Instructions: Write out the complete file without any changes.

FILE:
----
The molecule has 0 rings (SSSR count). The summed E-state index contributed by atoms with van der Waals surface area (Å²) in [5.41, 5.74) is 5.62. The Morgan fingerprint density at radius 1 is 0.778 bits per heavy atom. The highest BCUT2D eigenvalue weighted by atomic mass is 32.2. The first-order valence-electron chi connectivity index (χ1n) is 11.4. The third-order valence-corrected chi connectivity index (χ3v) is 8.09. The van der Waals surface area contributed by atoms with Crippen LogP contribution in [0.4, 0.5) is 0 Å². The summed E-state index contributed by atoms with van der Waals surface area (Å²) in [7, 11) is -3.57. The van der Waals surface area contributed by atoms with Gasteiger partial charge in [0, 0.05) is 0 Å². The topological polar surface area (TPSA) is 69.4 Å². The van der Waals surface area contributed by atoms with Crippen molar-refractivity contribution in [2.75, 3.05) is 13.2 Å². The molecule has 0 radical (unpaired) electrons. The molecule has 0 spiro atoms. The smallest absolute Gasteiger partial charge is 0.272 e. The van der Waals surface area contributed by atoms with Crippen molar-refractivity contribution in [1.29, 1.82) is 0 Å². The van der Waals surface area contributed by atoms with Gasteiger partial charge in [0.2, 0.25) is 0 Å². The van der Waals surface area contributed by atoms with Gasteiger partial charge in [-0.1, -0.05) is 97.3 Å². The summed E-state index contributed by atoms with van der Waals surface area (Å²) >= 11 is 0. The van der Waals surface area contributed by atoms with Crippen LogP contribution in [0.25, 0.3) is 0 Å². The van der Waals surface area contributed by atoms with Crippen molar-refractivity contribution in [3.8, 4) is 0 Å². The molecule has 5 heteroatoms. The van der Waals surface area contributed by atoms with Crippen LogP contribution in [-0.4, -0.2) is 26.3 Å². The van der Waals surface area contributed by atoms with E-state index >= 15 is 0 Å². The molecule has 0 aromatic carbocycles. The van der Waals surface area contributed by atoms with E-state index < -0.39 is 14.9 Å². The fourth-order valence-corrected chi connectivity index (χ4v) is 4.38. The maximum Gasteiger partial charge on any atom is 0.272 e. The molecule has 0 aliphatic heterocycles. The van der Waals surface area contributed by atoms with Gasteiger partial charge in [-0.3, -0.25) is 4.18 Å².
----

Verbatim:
The molecule has 0 rings (SSSR count). The summed E-state index contributed by atoms with van der Waals surface area (Å²) in [5.41, 5.74) is 5.62. The Morgan fingerprint density at radius 1 is 0.778 bits per heavy atom. The highest BCUT2D eigenvalue weighted by atomic mass is 32.2. The first-order valence-electron chi connectivity index (χ1n) is 11.4. The third-order valence-corrected chi connectivity index (χ3v) is 8.09. The van der Waals surface area contributed by atoms with Crippen LogP contribution in [0.4, 0.5) is 0 Å². The summed E-state index contributed by atoms with van der Waals surface area (Å²) in [7, 11) is -3.57. The van der Waals surface area contributed by atoms with Gasteiger partial charge in [0, 0.05) is 0 Å². The topological polar surface area (TPSA) is 69.4 Å². The van der Waals surface area contributed by atoms with Crippen molar-refractivity contribution in [2.75, 3.05) is 13.2 Å². The molecule has 0 radical (unpaired) electrons. The molecule has 0 spiro atoms. The smallest absolute Gasteiger partial charge is 0.272 e. The van der Waals surface area contributed by atoms with Crippen molar-refractivity contribution in [1.29, 1.82) is 0 Å². The van der Waals surface area contributed by atoms with Gasteiger partial charge in [0.2, 0.25) is 0 Å². The van der Waals surface area contributed by atoms with Gasteiger partial charge in [-0.1, -0.05) is 97.3 Å². The summed E-state index contributed by atoms with van der Waals surface area (Å²) >= 11 is 0. The van der Waals surface area contributed by atoms with Crippen LogP contribution in [0.25, 0.3) is 0 Å². The van der Waals surface area contributed by atoms with Crippen molar-refractivity contribution in [3.8, 4) is 0 Å². The molecule has 5 heteroatoms. The van der Waals surface area contributed by atoms with Crippen LogP contribution in [-0.4, -0.2) is 26.3 Å². The van der Waals surface area contributed by atoms with E-state index >= 15 is 0 Å². The molecule has 0 aromatic carbocycles. The van der Waals surface area contributed by atoms with E-state index < -0.39 is 14.9 Å². The fourth-order valence-corrected chi connectivity index (χ4v) is 4.38. The maximum Gasteiger partial charge on any atom is 0.272 e. The molecule has 0 aliphatic heterocycles. The van der Waals surface area contributed by atoms with Gasteiger partial charge in [-0.3, -0.25) is 4.18 Å².